This project intends to inform the academic and industrial communities, as well as policy makers, electricity consumers, environmentalists and science, technology, engineering, math (STEM) students that the novel power generation systems using carbonaceous fuels are capable of ensuring the UK supply security and affordable electricity price in an environmentally-friendly manner beyond 2020. By developing novel power generation concepts, this research will provide the qualitative and quantitative evidence for high-efficiency low-emission utilisation of carbonaceous fuels in the future energy portfolio and will contribute towards wide deployment of new power generating capacity. It is expected that this project will bring benefits to UK industry, economy, environment and society.

Despite the associated costs, decarbonisation of the power generation systems by large-scale deployment of carbon capture and storage (CCS) is predicted to bring up to 15% reduction in the wholesale electricity prices in the UK by 2030, compared to a no CCS scenario. Importantly, to maintain a sustainable, resilient and internationally competitive economy in the UK, the future electricity supply security needs to be ensured and the electricity cost maintained at an affordable level, especially in light of the forecast 30-60% increase in the peak electricity demand by 2050 and the expected closure of 20% of the nuclear- and coal-based generation capacity in the UK over the coming decade. Therefore, by developing novel high-efficiency low-emission power generation systems, this research would bring further reductions to wholesale electricity prices and would contribute towards ensuring the security of the electricity supply. These benefits would be experienced by the UK economy, the companies in the power and industrial sectors, and electricity consumers.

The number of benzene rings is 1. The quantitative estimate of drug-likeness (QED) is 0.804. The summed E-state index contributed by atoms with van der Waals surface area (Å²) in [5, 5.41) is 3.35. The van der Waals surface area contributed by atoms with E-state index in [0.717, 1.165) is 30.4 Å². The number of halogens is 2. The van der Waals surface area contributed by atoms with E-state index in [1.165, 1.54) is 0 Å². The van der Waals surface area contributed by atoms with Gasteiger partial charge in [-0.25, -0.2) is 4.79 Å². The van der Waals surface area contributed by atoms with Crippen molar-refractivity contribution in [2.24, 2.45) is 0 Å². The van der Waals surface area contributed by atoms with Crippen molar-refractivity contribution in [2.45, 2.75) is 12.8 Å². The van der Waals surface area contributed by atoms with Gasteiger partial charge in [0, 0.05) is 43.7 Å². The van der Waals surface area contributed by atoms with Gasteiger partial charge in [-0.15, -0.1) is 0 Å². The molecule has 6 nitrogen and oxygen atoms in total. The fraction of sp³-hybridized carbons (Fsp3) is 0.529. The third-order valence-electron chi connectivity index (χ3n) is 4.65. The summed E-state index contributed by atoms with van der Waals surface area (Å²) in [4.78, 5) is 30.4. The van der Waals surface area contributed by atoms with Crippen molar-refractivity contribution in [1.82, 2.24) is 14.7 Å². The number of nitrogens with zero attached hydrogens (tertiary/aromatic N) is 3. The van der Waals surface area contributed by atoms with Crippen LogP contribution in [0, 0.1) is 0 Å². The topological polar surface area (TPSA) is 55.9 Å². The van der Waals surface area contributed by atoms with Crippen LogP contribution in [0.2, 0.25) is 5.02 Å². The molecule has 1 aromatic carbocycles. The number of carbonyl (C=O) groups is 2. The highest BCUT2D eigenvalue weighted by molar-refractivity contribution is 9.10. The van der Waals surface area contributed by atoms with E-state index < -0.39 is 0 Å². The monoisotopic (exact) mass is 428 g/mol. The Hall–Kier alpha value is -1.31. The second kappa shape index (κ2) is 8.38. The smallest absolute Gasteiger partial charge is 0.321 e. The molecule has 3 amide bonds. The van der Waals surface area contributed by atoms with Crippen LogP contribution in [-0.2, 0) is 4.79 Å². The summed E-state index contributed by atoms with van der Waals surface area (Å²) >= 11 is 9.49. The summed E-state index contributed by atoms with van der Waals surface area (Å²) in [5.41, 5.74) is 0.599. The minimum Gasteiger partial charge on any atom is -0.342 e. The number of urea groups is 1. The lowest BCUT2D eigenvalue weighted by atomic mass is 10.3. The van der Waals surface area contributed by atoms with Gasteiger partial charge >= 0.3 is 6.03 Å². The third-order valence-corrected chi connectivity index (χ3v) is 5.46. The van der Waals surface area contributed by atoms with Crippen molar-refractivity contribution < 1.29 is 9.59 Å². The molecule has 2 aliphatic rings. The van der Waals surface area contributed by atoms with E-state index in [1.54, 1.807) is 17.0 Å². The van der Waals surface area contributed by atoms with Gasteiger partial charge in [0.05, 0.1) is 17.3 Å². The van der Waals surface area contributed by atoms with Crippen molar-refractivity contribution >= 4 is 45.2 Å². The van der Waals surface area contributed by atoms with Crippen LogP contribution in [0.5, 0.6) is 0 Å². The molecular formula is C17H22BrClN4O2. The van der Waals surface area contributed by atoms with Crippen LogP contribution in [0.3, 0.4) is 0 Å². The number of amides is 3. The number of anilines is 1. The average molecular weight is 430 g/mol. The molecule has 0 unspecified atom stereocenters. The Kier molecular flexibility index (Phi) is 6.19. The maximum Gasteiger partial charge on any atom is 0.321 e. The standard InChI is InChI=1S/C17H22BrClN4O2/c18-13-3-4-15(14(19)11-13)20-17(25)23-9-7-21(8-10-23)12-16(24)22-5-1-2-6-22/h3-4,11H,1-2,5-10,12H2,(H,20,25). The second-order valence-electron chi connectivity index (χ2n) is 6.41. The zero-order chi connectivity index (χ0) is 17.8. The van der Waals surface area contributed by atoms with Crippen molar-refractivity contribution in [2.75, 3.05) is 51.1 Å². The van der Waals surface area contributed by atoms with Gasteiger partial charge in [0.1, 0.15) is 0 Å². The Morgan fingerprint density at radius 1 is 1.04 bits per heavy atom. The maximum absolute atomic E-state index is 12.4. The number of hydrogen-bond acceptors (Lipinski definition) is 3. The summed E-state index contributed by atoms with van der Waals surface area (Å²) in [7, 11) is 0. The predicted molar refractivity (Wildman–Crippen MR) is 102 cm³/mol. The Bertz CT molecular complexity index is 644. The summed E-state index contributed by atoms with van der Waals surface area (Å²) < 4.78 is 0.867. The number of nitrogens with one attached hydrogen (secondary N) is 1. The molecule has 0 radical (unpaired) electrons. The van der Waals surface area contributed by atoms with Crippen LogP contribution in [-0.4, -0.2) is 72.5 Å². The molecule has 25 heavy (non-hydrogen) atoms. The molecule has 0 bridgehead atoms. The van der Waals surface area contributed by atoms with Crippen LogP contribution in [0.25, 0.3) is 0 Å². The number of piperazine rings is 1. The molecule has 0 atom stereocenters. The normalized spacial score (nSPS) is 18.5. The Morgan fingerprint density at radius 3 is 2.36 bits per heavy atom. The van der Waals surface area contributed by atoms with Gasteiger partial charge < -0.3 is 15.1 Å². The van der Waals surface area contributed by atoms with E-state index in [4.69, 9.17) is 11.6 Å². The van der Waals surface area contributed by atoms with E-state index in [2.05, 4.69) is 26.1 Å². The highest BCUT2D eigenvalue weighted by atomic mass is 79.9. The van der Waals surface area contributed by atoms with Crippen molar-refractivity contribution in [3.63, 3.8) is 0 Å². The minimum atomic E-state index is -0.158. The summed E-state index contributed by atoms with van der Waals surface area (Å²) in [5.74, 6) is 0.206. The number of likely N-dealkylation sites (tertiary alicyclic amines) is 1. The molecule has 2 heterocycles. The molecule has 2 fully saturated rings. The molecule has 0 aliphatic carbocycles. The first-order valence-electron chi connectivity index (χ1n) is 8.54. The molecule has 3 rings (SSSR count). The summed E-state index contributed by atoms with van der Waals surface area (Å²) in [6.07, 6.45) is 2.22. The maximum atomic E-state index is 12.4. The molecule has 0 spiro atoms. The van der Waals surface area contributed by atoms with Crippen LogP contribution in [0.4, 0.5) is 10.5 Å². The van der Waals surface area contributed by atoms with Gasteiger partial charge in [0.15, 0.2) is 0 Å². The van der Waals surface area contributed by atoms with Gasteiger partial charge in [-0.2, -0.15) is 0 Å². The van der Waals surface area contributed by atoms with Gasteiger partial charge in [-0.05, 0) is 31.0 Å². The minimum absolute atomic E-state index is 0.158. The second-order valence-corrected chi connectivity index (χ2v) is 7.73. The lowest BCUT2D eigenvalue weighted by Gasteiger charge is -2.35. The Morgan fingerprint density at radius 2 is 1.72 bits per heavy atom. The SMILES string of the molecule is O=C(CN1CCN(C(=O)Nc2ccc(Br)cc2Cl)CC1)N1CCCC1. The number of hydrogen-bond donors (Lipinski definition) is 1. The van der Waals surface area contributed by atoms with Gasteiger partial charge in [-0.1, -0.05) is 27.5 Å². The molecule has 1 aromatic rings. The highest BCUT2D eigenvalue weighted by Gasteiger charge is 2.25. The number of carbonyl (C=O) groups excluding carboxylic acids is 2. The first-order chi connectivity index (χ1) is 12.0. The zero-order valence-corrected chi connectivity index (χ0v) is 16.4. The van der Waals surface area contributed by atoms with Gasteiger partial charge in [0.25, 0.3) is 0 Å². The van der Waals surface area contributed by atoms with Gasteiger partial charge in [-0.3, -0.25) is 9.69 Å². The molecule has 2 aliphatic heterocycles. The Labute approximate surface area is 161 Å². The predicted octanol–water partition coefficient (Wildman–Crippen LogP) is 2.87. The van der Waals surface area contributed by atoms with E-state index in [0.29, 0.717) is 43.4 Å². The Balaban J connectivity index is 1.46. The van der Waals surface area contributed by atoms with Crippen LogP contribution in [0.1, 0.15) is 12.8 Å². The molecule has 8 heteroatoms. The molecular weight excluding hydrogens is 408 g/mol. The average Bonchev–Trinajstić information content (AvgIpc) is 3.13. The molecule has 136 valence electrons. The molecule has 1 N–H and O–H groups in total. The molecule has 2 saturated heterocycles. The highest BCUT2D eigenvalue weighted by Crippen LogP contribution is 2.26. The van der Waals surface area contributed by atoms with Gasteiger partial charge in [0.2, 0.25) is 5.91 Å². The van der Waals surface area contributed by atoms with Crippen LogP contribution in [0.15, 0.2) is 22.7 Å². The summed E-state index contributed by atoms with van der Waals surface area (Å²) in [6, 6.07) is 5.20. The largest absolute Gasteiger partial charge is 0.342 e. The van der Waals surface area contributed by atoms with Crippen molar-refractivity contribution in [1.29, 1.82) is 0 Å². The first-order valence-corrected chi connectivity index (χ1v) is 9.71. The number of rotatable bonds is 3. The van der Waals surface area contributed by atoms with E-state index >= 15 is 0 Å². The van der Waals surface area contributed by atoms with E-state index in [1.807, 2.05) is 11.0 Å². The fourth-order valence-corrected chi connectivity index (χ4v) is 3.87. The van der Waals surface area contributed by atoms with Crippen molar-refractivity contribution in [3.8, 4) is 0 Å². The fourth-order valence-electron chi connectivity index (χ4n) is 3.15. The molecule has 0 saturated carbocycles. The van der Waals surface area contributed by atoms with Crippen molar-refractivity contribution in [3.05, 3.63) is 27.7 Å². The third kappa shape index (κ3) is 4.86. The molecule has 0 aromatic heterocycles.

The UK's pursuit of decarbonisation of the power sector is clearly reflected in 20% of the UK's electricity generation from renewable energy sources in 2014. Therefore, the power sector companies will benefit from new concepts for flexible power generation systems capable of balancing the intermittency of renewable capacity. The developed concepts could be also adapted to decarbonise other industries, benefiting companies in cement, lime, chemicals, hydrocarbon and steel industries. Moreover, by linking the techno-economic analysis with the probabilistic performance approach, and employing reliability, availability, maintainability and multi-criteria decision analyses for industrial practitioners will be informed how resilient the concepts are uncertainty in the operating and market conditions. These benefits will allow improving the UK economy competitiveness and will help ensure that the network, and thus the security of the electricity supply, is resilient to market variability in the mid- to long-term. Such findings could be also beneficial to the policy makers as they will learn about novel sustainable and resilient concepts for and their role in the future energy and industrial markets. This could impact their decisions regarding funding in, and support policy making surrounding, the power and industrial sectors decarbonisation. Moreover, know-how acquired in this project could lead to establishing a clean-tech company aiming at testing and commercialising the developed concepts.

Electricity consumers will learn about novel processes offering affordable cost of electricity, and environmentalists will learn that carbonaceous fuels can be utilised in a more environmentally-friendly manner ensuring sustainability and resilience of the future energy and industrial market. This research will also bring benefits to the STEM students by encouraging them to pursue a career in research and science. Through produced learning materials, the STEM students will understand the fundamentals behind clean power generation and various engineering methods employed in the development of novel processes.


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Description The key finding is that calcium looping technology for decarbonisation of power and carbon intensive industry is both technically and economically feasible.
Exploitation Route New concepts for decarbonisation of power and carbon intensive industries can be further explored and demonstrated which can lead to their comertialisation.
Sectors Education,Energy,Environment,Government, Democracy and Justice